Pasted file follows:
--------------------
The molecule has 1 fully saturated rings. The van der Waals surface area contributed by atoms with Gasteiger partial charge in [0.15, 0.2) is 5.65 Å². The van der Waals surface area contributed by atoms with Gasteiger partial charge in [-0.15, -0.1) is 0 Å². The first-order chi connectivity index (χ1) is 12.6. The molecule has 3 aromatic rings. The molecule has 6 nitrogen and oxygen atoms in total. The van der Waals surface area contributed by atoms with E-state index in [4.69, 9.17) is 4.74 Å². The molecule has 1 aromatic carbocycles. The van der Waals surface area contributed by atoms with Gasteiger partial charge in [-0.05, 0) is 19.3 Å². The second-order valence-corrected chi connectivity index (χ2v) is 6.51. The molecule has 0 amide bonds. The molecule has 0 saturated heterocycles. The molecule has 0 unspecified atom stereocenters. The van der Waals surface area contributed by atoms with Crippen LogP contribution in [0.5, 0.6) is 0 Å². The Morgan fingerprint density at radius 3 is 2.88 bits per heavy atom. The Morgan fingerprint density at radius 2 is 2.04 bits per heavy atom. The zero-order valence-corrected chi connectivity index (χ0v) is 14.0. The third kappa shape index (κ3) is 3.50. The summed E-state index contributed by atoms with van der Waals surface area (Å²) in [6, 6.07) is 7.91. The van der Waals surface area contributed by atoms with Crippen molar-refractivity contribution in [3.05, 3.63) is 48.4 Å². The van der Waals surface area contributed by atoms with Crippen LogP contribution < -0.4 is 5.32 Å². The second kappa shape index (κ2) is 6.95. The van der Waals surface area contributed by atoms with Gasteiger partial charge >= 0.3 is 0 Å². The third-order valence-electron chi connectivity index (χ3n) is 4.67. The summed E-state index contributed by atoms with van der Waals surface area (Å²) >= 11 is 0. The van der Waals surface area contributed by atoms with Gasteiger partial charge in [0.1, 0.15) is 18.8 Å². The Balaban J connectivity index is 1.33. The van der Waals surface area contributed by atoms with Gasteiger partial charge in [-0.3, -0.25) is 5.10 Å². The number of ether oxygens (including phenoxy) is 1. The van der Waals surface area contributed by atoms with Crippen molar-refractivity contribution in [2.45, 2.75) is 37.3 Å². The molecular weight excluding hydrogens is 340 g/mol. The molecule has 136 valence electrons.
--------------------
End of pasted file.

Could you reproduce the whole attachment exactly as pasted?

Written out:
The molecule has 1 fully saturated rings. The van der Waals surface area contributed by atoms with Gasteiger partial charge in [0.15, 0.2) is 5.65 Å². The van der Waals surface area contributed by atoms with Gasteiger partial charge in [-0.15, -0.1) is 0 Å². The first-order chi connectivity index (χ1) is 12.6. The molecule has 3 aromatic rings. The molecule has 6 nitrogen and oxygen atoms in total. The van der Waals surface area contributed by atoms with E-state index in [4.69, 9.17) is 4.74 Å². The molecule has 1 aromatic carbocycles. The van der Waals surface area contributed by atoms with Gasteiger partial charge in [-0.05, 0) is 19.3 Å². The second-order valence-corrected chi connectivity index (χ2v) is 6.51. The molecule has 0 amide bonds. The molecule has 0 saturated heterocycles. The molecule has 0 unspecified atom stereocenters. The van der Waals surface area contributed by atoms with Crippen LogP contribution in [0.5, 0.6) is 0 Å². The Morgan fingerprint density at radius 3 is 2.88 bits per heavy atom. The Morgan fingerprint density at radius 2 is 2.04 bits per heavy atom. The zero-order valence-corrected chi connectivity index (χ0v) is 14.0. The third kappa shape index (κ3) is 3.50. The summed E-state index contributed by atoms with van der Waals surface area (Å²) in [6, 6.07) is 7.91. The van der Waals surface area contributed by atoms with Crippen molar-refractivity contribution in [3.05, 3.63) is 48.4 Å². The van der Waals surface area contributed by atoms with Crippen LogP contribution < -0.4 is 5.32 Å². The second kappa shape index (κ2) is 6.95. The van der Waals surface area contributed by atoms with Gasteiger partial charge >= 0.3 is 0 Å². The third-order valence-electron chi connectivity index (χ3n) is 4.67. The summed E-state index contributed by atoms with van der Waals surface area (Å²) >= 11 is 0. The van der Waals surface area contributed by atoms with Gasteiger partial charge in [0.1, 0.15) is 18.8 Å². The Balaban J connectivity index is 1.33. The van der Waals surface area contributed by atoms with Gasteiger partial charge in [-0.3, -0.25) is 5.10 Å². The number of ether oxygens (including phenoxy) is 1. The van der Waals surface area contributed by atoms with Crippen molar-refractivity contribution in [2.45, 2.75) is 37.3 Å². The molecular weight excluding hydrogens is 340 g/mol. The molecule has 136 valence electrons.